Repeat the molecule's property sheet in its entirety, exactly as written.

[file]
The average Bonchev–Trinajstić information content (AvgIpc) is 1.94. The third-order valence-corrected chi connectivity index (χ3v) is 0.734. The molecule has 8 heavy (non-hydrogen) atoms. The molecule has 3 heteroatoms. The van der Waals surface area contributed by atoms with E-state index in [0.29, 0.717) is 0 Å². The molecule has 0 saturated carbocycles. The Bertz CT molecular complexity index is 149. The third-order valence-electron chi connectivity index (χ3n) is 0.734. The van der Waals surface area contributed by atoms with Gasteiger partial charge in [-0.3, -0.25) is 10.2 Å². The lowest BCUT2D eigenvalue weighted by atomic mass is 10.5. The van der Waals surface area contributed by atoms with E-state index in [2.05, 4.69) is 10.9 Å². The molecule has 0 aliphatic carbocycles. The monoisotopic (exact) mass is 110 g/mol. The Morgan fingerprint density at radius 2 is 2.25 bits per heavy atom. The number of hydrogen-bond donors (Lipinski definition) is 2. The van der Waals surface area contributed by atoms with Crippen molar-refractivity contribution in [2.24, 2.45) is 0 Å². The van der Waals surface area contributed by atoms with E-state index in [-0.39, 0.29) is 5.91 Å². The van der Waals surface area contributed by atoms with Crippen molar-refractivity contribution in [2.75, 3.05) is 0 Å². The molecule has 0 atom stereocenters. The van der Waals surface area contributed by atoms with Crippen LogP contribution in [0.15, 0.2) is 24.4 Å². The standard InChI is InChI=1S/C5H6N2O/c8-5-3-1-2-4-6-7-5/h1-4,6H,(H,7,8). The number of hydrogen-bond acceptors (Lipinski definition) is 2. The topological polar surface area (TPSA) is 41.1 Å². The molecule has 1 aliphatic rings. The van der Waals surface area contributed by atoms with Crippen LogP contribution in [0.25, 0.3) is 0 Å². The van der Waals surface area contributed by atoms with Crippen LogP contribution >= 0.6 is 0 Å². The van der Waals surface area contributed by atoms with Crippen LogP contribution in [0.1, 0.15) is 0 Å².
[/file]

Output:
The average Bonchev–Trinajstić information content (AvgIpc) is 1.94. The third-order valence-corrected chi connectivity index (χ3v) is 0.734. The molecule has 8 heavy (non-hydrogen) atoms. The molecule has 3 heteroatoms. The van der Waals surface area contributed by atoms with E-state index in [0.29, 0.717) is 0 Å². The molecule has 0 saturated carbocycles. The Bertz CT molecular complexity index is 149. The third-order valence-electron chi connectivity index (χ3n) is 0.734. The van der Waals surface area contributed by atoms with Gasteiger partial charge in [-0.3, -0.25) is 10.2 Å². The lowest BCUT2D eigenvalue weighted by atomic mass is 10.5. The van der Waals surface area contributed by atoms with E-state index in [2.05, 4.69) is 10.9 Å². The molecule has 0 aliphatic carbocycles. The monoisotopic (exact) mass is 110 g/mol. The Morgan fingerprint density at radius 2 is 2.25 bits per heavy atom. The number of hydrogen-bond donors (Lipinski definition) is 2. The van der Waals surface area contributed by atoms with Crippen molar-refractivity contribution in [2.24, 2.45) is 0 Å². The van der Waals surface area contributed by atoms with E-state index in [-0.39, 0.29) is 5.91 Å². The van der Waals surface area contributed by atoms with Crippen molar-refractivity contribution in [2.75, 3.05) is 0 Å². The molecule has 0 atom stereocenters. The van der Waals surface area contributed by atoms with Crippen LogP contribution in [0.15, 0.2) is 24.4 Å². The standard InChI is InChI=1S/C5H6N2O/c8-5-3-1-2-4-6-7-5/h1-4,6H,(H,7,8). The number of hydrogen-bond acceptors (Lipinski definition) is 2. The topological polar surface area (TPSA) is 41.1 Å². The molecule has 1 aliphatic rings. The van der Waals surface area contributed by atoms with Crippen LogP contribution in [0.25, 0.3) is 0 Å². The van der Waals surface area contributed by atoms with Crippen LogP contribution >= 0.6 is 0 Å². The van der Waals surface area contributed by atoms with Crippen LogP contribution in [0.1, 0.15) is 0 Å².